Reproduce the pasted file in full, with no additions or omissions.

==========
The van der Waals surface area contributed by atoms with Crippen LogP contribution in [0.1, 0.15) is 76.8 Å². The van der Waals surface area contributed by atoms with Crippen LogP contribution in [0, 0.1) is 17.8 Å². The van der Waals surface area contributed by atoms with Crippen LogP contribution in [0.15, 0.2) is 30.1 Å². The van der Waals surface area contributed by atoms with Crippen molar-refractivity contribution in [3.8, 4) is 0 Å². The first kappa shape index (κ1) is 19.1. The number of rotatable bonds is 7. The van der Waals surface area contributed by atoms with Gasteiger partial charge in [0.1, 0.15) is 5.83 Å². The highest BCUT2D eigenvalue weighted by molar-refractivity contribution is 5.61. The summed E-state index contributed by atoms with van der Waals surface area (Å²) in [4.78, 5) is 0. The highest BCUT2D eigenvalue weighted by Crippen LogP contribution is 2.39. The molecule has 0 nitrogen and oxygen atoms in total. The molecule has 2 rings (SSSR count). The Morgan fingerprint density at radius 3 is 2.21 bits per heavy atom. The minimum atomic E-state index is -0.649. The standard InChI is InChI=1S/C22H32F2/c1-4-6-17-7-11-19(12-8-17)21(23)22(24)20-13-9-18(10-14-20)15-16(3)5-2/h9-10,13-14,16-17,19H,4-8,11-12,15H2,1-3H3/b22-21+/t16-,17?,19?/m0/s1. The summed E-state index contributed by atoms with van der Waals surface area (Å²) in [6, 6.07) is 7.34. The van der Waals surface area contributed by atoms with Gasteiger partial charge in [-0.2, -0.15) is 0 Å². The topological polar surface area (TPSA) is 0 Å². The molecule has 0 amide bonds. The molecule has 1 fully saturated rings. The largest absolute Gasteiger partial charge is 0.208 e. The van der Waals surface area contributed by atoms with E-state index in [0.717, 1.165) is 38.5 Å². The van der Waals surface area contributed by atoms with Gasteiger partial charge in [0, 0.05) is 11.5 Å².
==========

The van der Waals surface area contributed by atoms with Crippen LogP contribution in [0.1, 0.15) is 76.8 Å². The van der Waals surface area contributed by atoms with Crippen LogP contribution in [0, 0.1) is 17.8 Å². The van der Waals surface area contributed by atoms with Crippen LogP contribution in [0.15, 0.2) is 30.1 Å². The van der Waals surface area contributed by atoms with Crippen molar-refractivity contribution in [3.8, 4) is 0 Å². The first kappa shape index (κ1) is 19.1. The number of rotatable bonds is 7. The van der Waals surface area contributed by atoms with Gasteiger partial charge in [0.1, 0.15) is 5.83 Å². The highest BCUT2D eigenvalue weighted by molar-refractivity contribution is 5.61. The summed E-state index contributed by atoms with van der Waals surface area (Å²) in [4.78, 5) is 0. The highest BCUT2D eigenvalue weighted by Crippen LogP contribution is 2.39. The molecule has 0 nitrogen and oxygen atoms in total. The molecule has 2 rings (SSSR count). The Morgan fingerprint density at radius 3 is 2.21 bits per heavy atom. The minimum atomic E-state index is -0.649. The standard InChI is InChI=1S/C22H32F2/c1-4-6-17-7-11-19(12-8-17)21(23)22(24)20-13-9-18(10-14-20)15-16(3)5-2/h9-10,13-14,16-17,19H,4-8,11-12,15H2,1-3H3/b22-21+/t16-,17?,19?/m0/s1. The summed E-state index contributed by atoms with van der Waals surface area (Å²) in [6, 6.07) is 7.34. The van der Waals surface area contributed by atoms with Gasteiger partial charge in [-0.2, -0.15) is 0 Å². The topological polar surface area (TPSA) is 0 Å². The molecule has 0 amide bonds. The molecule has 1 fully saturated rings. The largest absolute Gasteiger partial charge is 0.208 e. The van der Waals surface area contributed by atoms with E-state index in [0.717, 1.165) is 38.5 Å². The van der Waals surface area contributed by atoms with Gasteiger partial charge in [0, 0.05) is 11.5 Å².